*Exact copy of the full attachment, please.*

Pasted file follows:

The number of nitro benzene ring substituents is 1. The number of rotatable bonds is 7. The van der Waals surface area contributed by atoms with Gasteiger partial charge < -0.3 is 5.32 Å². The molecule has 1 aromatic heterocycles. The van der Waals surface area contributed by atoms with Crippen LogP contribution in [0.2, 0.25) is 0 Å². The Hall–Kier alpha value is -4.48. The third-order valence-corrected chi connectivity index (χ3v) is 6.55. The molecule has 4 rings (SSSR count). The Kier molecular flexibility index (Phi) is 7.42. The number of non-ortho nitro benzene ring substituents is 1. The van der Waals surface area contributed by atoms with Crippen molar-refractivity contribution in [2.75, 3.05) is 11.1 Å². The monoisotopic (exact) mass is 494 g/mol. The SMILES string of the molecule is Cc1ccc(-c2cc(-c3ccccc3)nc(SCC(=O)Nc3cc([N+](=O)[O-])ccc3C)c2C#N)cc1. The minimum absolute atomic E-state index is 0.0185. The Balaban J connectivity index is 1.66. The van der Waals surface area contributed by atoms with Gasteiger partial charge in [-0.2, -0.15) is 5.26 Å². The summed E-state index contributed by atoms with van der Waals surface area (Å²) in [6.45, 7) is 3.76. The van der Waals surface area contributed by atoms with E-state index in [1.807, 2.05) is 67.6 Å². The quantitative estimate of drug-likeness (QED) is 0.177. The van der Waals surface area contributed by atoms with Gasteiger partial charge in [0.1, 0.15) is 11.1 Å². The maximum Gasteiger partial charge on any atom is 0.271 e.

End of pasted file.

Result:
The number of nitro benzene ring substituents is 1. The number of rotatable bonds is 7. The van der Waals surface area contributed by atoms with Gasteiger partial charge < -0.3 is 5.32 Å². The molecule has 1 aromatic heterocycles. The van der Waals surface area contributed by atoms with Crippen LogP contribution in [0.2, 0.25) is 0 Å². The Hall–Kier alpha value is -4.48. The third-order valence-corrected chi connectivity index (χ3v) is 6.55. The molecule has 4 rings (SSSR count). The Kier molecular flexibility index (Phi) is 7.42. The number of non-ortho nitro benzene ring substituents is 1. The van der Waals surface area contributed by atoms with Crippen molar-refractivity contribution in [2.75, 3.05) is 11.1 Å². The monoisotopic (exact) mass is 494 g/mol. The SMILES string of the molecule is Cc1ccc(-c2cc(-c3ccccc3)nc(SCC(=O)Nc3cc([N+](=O)[O-])ccc3C)c2C#N)cc1. The minimum absolute atomic E-state index is 0.0185. The Balaban J connectivity index is 1.66. The van der Waals surface area contributed by atoms with Gasteiger partial charge in [-0.2, -0.15) is 5.26 Å². The summed E-state index contributed by atoms with van der Waals surface area (Å²) in [6.45, 7) is 3.76. The van der Waals surface area contributed by atoms with E-state index in [1.807, 2.05) is 67.6 Å². The quantitative estimate of drug-likeness (QED) is 0.177. The van der Waals surface area contributed by atoms with Gasteiger partial charge in [0.1, 0.15) is 11.1 Å². The maximum Gasteiger partial charge on any atom is 0.271 e.